Taking Deleuze to Classrooms

Gilles Deleuze

Taking Deleuze to Classrooms

A constant challenge before the creative pedagogue is to be able to enliven the classroom through the participation of the learners.


Saurabh Todariya  is working with the government primary schools in Uttarakhand and is interested in developing the phenomenological approach towards education and learning.


Here the author tries to take Gilles Deleuze’s ideas on ‘image of thought’ to the classrooms of Uttarakhand and discover the implications it may hold for the young learners. Gilles Deleuze (1925-95) is one of the most important thinkers of our age whose ideas have profoundly influenced the discourses in philosophy and social sciences. His ideas on difference, repetition, intensity, rhizome, schizophrenia have provided the various openings to look afresh the problems in philosophy and politics. In his entire academic life, Deleuze has created the various concepts and vocabularies to interpret the human life and experiences. In this article, we would explore Deleuze’s ideas on ‘image of thought’, which he develops in his book, ‘Difference and Repetition’ in relationship with the condition of government primary schools in Uttarakhand. The purpose of this interface is twofold: First, this would help us to appreciate the classroom conditions in Uttarakhand and see its implications for a child. Second, it would try to bring Deleuze from seminar rooms to the field, the gesture which I believe Deleuze would have appreciated.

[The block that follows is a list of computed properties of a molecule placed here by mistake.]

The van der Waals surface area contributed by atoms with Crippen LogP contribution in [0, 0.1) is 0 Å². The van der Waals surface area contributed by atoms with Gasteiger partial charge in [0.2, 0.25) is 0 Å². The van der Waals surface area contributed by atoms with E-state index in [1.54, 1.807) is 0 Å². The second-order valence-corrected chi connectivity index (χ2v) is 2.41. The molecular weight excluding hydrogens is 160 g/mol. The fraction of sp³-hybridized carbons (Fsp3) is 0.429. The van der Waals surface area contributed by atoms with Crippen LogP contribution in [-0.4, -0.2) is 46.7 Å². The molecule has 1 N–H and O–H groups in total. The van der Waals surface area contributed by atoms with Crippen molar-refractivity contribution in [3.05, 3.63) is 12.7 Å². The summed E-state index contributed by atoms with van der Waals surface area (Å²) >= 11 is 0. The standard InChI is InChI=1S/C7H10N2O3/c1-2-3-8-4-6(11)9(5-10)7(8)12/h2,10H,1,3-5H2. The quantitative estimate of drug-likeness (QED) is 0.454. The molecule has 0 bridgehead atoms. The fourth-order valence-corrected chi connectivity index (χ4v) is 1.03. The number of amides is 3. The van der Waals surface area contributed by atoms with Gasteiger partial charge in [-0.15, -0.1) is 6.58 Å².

In order to understand Deleuze’s idea of ‘the image of thought’ and its relevance to our study, we need to analyze Deleuze’s complex relationship with Kant. In fact, Deleuze’s work Difference and Repetition can be seen as a kind of encounter with Kant’s critical philosophy.
For Kant, the central problem in Critique of Pure Reason is how does the experience become possible? It is a fact that we experience the world in the ordered and meaningful way, but what are the structures which provide this order? Kant’s argument is that these structures are a priori. They  are not derived from the senses; rather they provide order to the chaotic impressions from the senses. Kant calls this structure as ‘categories’. We have certain fundamental categories which order the sensations into a meaningful way. Thanks to the categories, the world does not become the chaos of sensations but appears as an ordered structure in which we orient ourselves. Kant argues that there must be a transcendental principle which would synthesize the various bits of sensations and convert into a kind of ‘my experience’. By transcendental Kant means not something other worldly or divine. It means the conditions or background which arranges and structures the experience in a priori manner. In the absence of such a synthetic principle, the various inputs of the sensations would be lost and we won’t be in the condition of recounting any experience. He calls this synthetic principle as ‘transcendental unity of apperception.’ The transcendental unity of apperception synthesizes, retains, reproduces the various bits of experiences and gives rise to the feeling of ‘self’. This transcendental unity of apperception therefore is the highest principle and acts as the logical necessity for any experience to take place.